Eastern Promises is an interaction of the dark, shady, and usually bloody Russian Mafia against small outside forces. Shore’s use of The Godfather-like tone but in a more somber manner is a classic move, yet effective. Much of what transpires in the film is a dark view into the human soul. Howard Shore recognizes that and his score speaks to it, communicating the watery dead end that Cronenberg uses to visually underscore the human answer to problems.
David Cronenberg’s enlistment of Howard Shore (who has scored The Lord of the Rings and had worked with Cronenberg in the past on The Naked Lunch, Spider, A History of Violence, and The Fly I/II – 12 films in all –, even working with Scorsese on several films that include The Departed, Gangs of New York, The Aviator) is a wise one. Shore has the ability to zero in on the ambience of a film’s mood, and enhancing it by the music he composes.
Shore uses violin by Nicola Benedetti, a Scottish violinist who has played with the demanding Tavener. Her violin is exceedingly mournful throughout. In the film, the head of the Russian crime family, Nikolai, instructing several young girls in the art of violin, tells the girls that the violin “must cry.” Benedetti’s violin ‘cries’ the inerasable despair of unmitigated evil and the film is stronger for it.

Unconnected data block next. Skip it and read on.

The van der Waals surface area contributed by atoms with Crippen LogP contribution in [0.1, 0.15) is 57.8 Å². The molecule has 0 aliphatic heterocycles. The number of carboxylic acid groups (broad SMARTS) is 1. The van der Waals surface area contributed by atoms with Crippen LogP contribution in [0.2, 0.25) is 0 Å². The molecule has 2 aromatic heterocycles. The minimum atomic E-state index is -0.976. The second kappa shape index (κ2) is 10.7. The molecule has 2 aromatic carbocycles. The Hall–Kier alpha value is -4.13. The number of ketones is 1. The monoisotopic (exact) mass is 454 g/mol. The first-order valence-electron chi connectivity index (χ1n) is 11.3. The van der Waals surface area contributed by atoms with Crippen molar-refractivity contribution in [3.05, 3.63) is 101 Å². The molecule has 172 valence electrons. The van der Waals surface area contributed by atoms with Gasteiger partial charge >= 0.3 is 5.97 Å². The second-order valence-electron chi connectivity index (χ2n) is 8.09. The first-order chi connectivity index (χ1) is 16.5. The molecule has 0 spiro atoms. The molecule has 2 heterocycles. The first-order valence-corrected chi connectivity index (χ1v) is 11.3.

Based in London, Eastern Promises is the story of a young baby that weaves the characters of this story together in a struggle to achieve goodness in bad situations even as evil puts on a mask of goodness. It is the quintessential fight to balance good and evil, tip the scales back to good. Eastern Promises is easily one of the best films of the year. With excellent performances by several actors, the best being Viggo Mortensen, it’s a fair bet that the film should be widely recognized in several categories in the 2008 Oscar race, this score being one of them.